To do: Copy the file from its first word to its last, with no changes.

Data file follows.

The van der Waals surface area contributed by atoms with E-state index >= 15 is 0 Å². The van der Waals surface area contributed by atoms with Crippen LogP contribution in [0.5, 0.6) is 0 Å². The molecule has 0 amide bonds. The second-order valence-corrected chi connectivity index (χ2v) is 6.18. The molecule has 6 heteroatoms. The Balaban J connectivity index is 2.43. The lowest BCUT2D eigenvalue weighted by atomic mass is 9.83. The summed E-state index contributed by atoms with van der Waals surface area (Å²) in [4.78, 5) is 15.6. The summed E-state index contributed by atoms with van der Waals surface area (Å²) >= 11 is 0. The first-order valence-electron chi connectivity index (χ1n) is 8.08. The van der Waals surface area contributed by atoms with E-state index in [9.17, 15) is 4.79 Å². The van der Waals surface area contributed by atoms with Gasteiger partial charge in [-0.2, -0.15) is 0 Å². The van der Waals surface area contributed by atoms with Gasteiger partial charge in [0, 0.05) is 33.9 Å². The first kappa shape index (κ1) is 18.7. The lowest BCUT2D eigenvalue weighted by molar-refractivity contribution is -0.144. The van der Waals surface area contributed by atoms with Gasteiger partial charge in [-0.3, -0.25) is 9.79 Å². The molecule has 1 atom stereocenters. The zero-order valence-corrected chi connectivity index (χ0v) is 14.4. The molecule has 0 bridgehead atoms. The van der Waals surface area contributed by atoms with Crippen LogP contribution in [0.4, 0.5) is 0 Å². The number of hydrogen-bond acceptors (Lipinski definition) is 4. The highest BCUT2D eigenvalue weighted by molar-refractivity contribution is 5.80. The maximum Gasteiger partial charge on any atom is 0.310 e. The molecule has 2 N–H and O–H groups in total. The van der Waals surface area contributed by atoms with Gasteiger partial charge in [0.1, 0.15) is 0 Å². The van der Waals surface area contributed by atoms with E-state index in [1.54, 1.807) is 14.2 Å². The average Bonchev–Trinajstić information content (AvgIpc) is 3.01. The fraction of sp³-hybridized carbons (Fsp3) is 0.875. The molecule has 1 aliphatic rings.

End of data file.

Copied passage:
The van der Waals surface area contributed by atoms with E-state index >= 15 is 0 Å². The van der Waals surface area contributed by atoms with Crippen LogP contribution in [0.5, 0.6) is 0 Å². The molecule has 0 amide bonds. The second-order valence-corrected chi connectivity index (χ2v) is 6.18. The molecule has 6 heteroatoms. The Balaban J connectivity index is 2.43. The lowest BCUT2D eigenvalue weighted by atomic mass is 9.83. The summed E-state index contributed by atoms with van der Waals surface area (Å²) in [4.78, 5) is 15.6. The summed E-state index contributed by atoms with van der Waals surface area (Å²) >= 11 is 0. The first-order valence-electron chi connectivity index (χ1n) is 8.08. The van der Waals surface area contributed by atoms with E-state index in [9.17, 15) is 4.79 Å². The van der Waals surface area contributed by atoms with Gasteiger partial charge in [-0.2, -0.15) is 0 Å². The van der Waals surface area contributed by atoms with Gasteiger partial charge in [0, 0.05) is 33.9 Å². The first kappa shape index (κ1) is 18.7. The lowest BCUT2D eigenvalue weighted by molar-refractivity contribution is -0.144. The van der Waals surface area contributed by atoms with Gasteiger partial charge in [-0.3, -0.25) is 9.79 Å². The molecule has 1 atom stereocenters. The zero-order valence-corrected chi connectivity index (χ0v) is 14.4. The molecule has 0 bridgehead atoms. The van der Waals surface area contributed by atoms with Crippen LogP contribution in [0.4, 0.5) is 0 Å². The number of hydrogen-bond acceptors (Lipinski definition) is 4. The highest BCUT2D eigenvalue weighted by molar-refractivity contribution is 5.80. The maximum Gasteiger partial charge on any atom is 0.310 e. The molecule has 2 N–H and O–H groups in total. The van der Waals surface area contributed by atoms with Gasteiger partial charge in [0.1, 0.15) is 0 Å². The van der Waals surface area contributed by atoms with E-state index in [1.54, 1.807) is 14.2 Å². The average Bonchev–Trinajstić information content (AvgIpc) is 3.01. The fraction of sp³-hybridized carbons (Fsp3) is 0.875. The molecule has 1 aliphatic rings.